For a second year, the Press Inclusion Initiative, our effort to cultivate a more representative press corps at the Sundance Film Festival, returns by providing top tier access to freelance critics from underrepresented communities. With returning support from partners Critical Minded, Netflix, Open Society Foundations, and Rotten Tomatoes, the initiative again additionally made available a pool of 51 unrestricted cash stipends to support Festival attendance for critics, freelancers, and journalists from backgrounds underrepresented in the critical mainstream, with an emphasis on people of color, women, and people with disabilities. Selection criteria included the strength of each applicant’s submissions, prior work, and their coverage plans for the 2020 Festival.
This year, we received 317 applications for those 51 slots. The applicant pool comprised 70% women, 69% people of color (including 26% women of color), and 31% LGBTQ+ people—and 14% of applicants are people with a disability.
The successful candidates to date, numbering 51, are 61% women, 84% people of color (including 51% women of color), and 49% LGBTQ+ people. 25% of successful candidates are people with a disability.
Our review panel comprised Chaz Ebert (CEO & Publisher, RogerEbert.com), Kate Hagen (Director of Community, The Black List) and Nic Novicki (founder, Easterseals Disability Film Challenge), who reviewed submitted writing samples and Festival coverage plans. With an initiative such as this, which seeks to advance representation and equity field-wide, there are far more worthy candidates than stipends available, so our panel made difficult decisions in the face of very strong interest from the journalistic community.
With the dramatically increased submission pool this year, we are already assessing key takeaways for improvements we can implement for next year, which include shifting the entire application and selection process earlier in the calendar year, ensuring that freelance journalists are able to more easily weigh the financial commitment of covering the Festival.
We created the Press Inclusion Initiative in order to address an imbalance in the critical landscape: Critic's Choice 2, a 2018 study by USC Annenberg’s Inclusion Initiative, showed that of critics reviewing the top 300 films from 2015 to 2017, 65.6% were white males.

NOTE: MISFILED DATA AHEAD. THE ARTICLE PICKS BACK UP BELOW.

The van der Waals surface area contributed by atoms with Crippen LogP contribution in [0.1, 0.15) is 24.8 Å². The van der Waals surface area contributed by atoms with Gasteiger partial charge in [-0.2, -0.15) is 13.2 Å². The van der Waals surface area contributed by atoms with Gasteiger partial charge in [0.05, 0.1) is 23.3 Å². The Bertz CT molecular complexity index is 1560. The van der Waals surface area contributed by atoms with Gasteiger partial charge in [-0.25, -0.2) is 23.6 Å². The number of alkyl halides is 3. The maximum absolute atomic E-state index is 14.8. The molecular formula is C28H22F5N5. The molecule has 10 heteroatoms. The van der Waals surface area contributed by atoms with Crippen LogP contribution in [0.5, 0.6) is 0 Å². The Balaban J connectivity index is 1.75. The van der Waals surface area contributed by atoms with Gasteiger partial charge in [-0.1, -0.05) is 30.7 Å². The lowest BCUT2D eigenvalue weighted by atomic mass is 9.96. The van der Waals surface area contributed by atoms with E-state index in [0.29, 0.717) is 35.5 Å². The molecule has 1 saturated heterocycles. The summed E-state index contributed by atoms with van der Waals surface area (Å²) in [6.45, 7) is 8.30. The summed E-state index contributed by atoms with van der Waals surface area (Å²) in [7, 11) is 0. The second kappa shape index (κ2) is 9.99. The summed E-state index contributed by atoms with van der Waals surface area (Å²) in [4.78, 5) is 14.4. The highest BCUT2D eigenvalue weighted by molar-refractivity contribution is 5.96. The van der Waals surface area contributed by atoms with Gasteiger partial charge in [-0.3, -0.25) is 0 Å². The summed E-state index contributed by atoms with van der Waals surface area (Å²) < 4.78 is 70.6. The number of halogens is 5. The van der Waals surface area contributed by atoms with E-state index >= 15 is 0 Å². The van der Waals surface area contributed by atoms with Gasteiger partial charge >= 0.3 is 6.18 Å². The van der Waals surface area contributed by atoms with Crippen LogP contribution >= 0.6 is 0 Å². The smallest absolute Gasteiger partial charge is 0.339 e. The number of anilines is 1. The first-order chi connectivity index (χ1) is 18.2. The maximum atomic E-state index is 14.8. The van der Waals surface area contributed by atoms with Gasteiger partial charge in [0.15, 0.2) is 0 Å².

This disparity can have a chilling effect on rich discourse and collective dialogue, and it can ultimately underserve the artists we showcase at the Sundance Film Festival, by limiting the critical voices that discuss their work. This, in turn, can directly affect how audiences meet that work.
We created the Press Inclusion Initiative in 2018 as an attempt to broaden and deepen the diverse composition of our press corps. We collected self-submitted demographic data from press accreditation for the first time, expanded the number of press badges with top-tier access, and deepened our engagement with freelancers without assignment letters. With founding support from The Nathan Cummings Foundation, Emerson Collective, Ford Foundation, the John D. and Catherine T. MacArthur Foundation, Netflix, Open Society Foundations, and Rotten Tomatoes, we were able to extend stipends to 51 critics and journalists from underrepresented backgrounds.As a result, 63% of the entire 2019 Sundance Film Festival press corps were individuals who were not heterosexual, able-bodied, cisgender white men.
We look forward to sharing this year’s outcomes, alongside coverage from stipended critics, across our official platforms.
Update: Due to some candidates changing their plans, the demographic make-up of the final group of stipended critics has shifted to include 63% women and 82% people of color. All other demographic data remains unchanged.